Policy-making is political theatre. No doubt about it. That which is not behind closed doors is posturing. But rather than condemn posturing, we should try to understand it. After all, it serves a purpose. It makes public the intent to create buy-in as well as detect common resistances. Conferences oriented towards policy-making are hardly about making decisions then and there. It's about feeling the pulse, NOT of the generic public per se, but about key stakeholders in the game. So with this higher education reform conference in Amman that I was part of, ministers, deans, professors, private education consultants, ed publishers and others congregated for a period of 3 days to discuss key problems and solutions for higher ed reform. About 500 delegates including from Lebanon, Syria, Palestine and others in the region took part in this process. It was an impressive turn out of card touting and name dropping. It was true to form, a networking event. All this should not surprise.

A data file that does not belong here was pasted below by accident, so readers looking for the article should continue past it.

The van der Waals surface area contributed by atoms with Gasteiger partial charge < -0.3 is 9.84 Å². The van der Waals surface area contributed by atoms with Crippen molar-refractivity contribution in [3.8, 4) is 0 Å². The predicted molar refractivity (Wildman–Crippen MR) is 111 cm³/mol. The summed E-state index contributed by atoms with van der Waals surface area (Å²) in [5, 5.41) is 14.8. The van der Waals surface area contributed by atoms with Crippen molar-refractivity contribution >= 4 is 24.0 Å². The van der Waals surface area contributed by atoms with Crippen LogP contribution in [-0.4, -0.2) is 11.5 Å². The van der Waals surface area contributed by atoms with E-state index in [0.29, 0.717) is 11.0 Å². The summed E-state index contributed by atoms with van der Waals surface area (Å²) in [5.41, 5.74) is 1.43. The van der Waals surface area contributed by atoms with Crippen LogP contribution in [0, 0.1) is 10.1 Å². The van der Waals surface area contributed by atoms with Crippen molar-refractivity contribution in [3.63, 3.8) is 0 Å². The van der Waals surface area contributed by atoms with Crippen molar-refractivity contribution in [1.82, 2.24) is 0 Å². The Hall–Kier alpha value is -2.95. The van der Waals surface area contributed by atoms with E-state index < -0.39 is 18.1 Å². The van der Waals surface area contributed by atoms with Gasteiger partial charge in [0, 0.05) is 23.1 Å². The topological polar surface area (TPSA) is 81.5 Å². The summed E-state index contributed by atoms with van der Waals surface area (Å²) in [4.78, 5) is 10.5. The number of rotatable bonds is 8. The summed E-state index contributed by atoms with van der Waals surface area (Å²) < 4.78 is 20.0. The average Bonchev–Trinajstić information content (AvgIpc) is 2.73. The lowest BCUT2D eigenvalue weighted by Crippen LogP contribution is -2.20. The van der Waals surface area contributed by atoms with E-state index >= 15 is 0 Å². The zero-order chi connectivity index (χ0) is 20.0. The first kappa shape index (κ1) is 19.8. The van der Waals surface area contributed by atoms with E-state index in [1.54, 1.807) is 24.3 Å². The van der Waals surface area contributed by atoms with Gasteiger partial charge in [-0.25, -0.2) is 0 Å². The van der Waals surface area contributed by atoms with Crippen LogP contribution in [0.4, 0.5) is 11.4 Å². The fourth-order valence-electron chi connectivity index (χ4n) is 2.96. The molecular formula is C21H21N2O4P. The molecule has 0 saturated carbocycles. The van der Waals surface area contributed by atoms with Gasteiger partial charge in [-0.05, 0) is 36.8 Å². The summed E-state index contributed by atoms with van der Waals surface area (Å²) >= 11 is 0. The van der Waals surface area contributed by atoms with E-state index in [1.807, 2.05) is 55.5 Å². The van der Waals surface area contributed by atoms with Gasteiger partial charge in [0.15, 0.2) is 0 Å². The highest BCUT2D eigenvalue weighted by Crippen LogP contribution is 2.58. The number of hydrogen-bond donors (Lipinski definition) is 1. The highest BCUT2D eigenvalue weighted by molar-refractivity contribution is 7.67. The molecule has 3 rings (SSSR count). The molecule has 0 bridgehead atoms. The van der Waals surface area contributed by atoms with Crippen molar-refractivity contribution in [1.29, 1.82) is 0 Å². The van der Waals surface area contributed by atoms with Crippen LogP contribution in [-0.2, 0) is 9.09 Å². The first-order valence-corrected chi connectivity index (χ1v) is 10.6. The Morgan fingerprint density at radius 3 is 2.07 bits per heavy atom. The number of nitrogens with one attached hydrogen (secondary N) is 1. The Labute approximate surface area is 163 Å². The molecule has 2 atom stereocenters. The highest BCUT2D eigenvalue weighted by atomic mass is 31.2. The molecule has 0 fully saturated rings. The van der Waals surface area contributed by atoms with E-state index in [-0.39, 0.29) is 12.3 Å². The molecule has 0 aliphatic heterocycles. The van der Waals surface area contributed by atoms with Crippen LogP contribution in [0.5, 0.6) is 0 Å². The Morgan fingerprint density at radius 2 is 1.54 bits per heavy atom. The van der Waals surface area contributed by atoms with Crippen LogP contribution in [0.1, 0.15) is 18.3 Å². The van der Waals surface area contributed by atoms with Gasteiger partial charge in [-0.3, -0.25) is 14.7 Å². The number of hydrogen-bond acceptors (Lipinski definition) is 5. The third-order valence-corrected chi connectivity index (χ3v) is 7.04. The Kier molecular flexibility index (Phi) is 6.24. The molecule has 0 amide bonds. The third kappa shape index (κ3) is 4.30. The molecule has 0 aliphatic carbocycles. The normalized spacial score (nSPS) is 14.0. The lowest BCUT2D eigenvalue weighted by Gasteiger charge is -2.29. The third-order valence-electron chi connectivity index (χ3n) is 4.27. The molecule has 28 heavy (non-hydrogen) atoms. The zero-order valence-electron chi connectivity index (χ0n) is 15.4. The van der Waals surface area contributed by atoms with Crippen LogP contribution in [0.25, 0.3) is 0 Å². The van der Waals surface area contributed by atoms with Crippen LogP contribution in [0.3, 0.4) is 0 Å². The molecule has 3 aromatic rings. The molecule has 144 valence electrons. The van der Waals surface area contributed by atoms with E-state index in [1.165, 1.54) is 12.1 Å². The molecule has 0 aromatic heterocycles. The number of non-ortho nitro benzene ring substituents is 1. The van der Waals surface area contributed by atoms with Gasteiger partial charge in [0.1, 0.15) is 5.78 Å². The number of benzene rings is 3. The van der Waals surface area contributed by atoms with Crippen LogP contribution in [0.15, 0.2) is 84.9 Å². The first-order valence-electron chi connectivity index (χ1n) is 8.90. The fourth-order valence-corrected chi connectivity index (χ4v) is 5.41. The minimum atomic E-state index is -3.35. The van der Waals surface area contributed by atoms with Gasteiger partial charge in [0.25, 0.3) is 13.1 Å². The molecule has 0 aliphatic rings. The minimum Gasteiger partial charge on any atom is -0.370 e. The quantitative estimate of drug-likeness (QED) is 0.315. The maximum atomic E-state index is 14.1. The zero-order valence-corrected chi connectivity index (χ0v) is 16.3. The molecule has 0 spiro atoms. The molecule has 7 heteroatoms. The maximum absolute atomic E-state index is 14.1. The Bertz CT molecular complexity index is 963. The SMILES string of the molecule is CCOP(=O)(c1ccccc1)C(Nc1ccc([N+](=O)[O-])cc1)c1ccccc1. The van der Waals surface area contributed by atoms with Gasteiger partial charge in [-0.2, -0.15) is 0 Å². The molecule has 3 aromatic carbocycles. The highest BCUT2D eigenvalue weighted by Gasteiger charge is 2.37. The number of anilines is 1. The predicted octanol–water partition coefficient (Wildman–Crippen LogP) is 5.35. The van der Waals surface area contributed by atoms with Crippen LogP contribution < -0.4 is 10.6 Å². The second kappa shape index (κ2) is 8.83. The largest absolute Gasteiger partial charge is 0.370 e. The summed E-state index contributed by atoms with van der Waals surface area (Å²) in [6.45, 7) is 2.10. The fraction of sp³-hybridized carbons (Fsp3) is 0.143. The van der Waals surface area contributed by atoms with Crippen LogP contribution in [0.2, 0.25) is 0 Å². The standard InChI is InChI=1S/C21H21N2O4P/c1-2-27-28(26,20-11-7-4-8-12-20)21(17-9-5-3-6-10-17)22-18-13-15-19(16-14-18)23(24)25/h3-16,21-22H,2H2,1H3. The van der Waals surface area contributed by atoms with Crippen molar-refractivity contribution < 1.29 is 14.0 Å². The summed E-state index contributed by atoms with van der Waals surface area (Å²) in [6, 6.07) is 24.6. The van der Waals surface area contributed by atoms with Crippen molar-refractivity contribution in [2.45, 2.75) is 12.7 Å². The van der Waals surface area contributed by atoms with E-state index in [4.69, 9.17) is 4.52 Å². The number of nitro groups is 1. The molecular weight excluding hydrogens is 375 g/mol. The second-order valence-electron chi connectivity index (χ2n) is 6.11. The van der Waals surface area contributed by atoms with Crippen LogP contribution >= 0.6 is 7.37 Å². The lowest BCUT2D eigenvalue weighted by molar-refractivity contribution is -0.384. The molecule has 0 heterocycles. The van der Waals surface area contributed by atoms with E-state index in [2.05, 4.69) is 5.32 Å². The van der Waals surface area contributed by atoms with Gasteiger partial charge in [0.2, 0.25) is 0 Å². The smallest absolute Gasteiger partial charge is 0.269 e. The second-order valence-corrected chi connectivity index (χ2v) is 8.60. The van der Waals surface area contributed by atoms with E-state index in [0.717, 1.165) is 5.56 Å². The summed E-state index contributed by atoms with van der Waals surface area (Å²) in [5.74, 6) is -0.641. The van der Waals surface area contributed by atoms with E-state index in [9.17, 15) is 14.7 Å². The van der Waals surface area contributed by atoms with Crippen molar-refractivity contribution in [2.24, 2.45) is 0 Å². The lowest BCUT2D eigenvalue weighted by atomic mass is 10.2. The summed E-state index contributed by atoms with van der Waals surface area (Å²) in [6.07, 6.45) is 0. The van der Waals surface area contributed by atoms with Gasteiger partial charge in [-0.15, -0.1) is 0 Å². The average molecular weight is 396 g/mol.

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It’s like a James Bond film really: indoor palm trees, high ceilings, limestone walls, sheiks in long white robes helping themselves to a luxurious breakfast buffet at the Le Royal hotel ; the chatty cab driver who tells me that he has friends everywhere and a Maltese girlfriend waiting for him at home. Military men with guns (well, not flowers obviously), guarding precious property…hang on, the property is the American University! Nothing invites students so enticingly as the nozzle of the gun. The only deviation from this sexy storyline is that we are here for a higher education reform conference. From exciting thriller to drama (or documentary perhaps), the term “education” has a way of sobering this momentum. This is a collaboration between Columbia Middle East Research Center and the Jordanian government. Columbia University , much like several universities in the US, is eager to gain an academic foothold in the Middle East and capture a new consumer base of young doe-eyed stu